From what I see, most farm animals tend to be grain FINISHED even if they spend some time in the open pasture. I'm curious if there are any animals in the "normal" market streams (sold in your average supermarket) that already "TEND" to be less grain-fed than others?? Goat... Lamb, maybe???
asked byChristopher_6 (-8)
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on June 03, 2013
at 06:35 PM
There's a wide spectrum from CAFO grain-fed to grass-fed, lots of room in between. Ruminants were designed to run on grass, but they do like grain in their diets and tolerate it as long as it does not displace too much forage/grass. Paleo purists will frown on any grain-feeding, but they're not the farmer, they don't always know best.
on June 17, 2013
at 08:07 PM
Depends on your country. In the UK we don't really need this grass fed labelling because just about all our meat is out there on green fields eating the real grass and we never much moved to US farming methods.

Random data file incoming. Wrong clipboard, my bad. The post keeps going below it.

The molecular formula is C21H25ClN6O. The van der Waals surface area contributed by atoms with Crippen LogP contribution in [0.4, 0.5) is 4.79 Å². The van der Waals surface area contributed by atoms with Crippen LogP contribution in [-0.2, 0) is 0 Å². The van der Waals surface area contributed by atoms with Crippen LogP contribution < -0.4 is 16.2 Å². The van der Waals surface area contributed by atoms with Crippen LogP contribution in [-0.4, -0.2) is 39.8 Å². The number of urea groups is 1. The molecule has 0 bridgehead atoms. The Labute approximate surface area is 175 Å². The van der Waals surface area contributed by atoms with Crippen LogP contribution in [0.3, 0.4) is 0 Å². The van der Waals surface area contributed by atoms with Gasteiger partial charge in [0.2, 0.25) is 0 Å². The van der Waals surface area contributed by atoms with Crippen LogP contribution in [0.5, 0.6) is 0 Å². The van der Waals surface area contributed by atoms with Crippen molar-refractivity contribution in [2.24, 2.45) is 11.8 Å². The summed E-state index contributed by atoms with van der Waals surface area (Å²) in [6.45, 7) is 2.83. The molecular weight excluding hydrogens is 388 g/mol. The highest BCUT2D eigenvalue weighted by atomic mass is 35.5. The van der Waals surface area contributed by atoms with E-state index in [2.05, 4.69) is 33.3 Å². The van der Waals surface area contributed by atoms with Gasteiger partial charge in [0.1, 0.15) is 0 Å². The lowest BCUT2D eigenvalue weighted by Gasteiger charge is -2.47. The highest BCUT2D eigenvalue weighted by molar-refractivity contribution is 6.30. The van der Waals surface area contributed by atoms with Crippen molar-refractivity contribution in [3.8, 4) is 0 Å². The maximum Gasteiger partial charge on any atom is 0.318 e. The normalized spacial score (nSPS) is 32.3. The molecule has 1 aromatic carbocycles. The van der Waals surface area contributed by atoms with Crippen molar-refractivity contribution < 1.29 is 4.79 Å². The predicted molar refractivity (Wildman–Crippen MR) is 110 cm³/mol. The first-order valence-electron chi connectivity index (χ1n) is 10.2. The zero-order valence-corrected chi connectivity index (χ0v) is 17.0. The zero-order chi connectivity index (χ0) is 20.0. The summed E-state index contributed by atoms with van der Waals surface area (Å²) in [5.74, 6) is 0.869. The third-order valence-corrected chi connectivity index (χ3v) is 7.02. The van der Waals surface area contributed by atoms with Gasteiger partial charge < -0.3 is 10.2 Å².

Less grain fed anywhere would be what we call in the UK "game" - animals which are shot/hunted like pheasant, pigeon, grouse, wild rabbit.
on June 03, 2013
at 05:23 PM
It is important to remember that ruminant animals do eat grains seasonally, as grains are just the seeds of grasses and would be encountered on any pasture when in season. A 100% grass-fed cow is sort of a "unnaturally natural" cow (so to speak). They would never, of course, eat only grains.
Anyways, while I eat both goat and lamb, the easiest one to get "less grain-fed" or even "100% pastured / grass-fed" is lamb. Aim for the imported stuff from New Zealand or Australia, over the American stuff, which is often grain-fed - it's pretty common to find in stores.
I get goat from local farms, and I don't even ask about "100% grass fed" -- the goats are pastured, which is good enough for me, and besides, those little devils will eat nearly anything, given the chance ... as long as they are eating mostly grasses, I'm happy enough.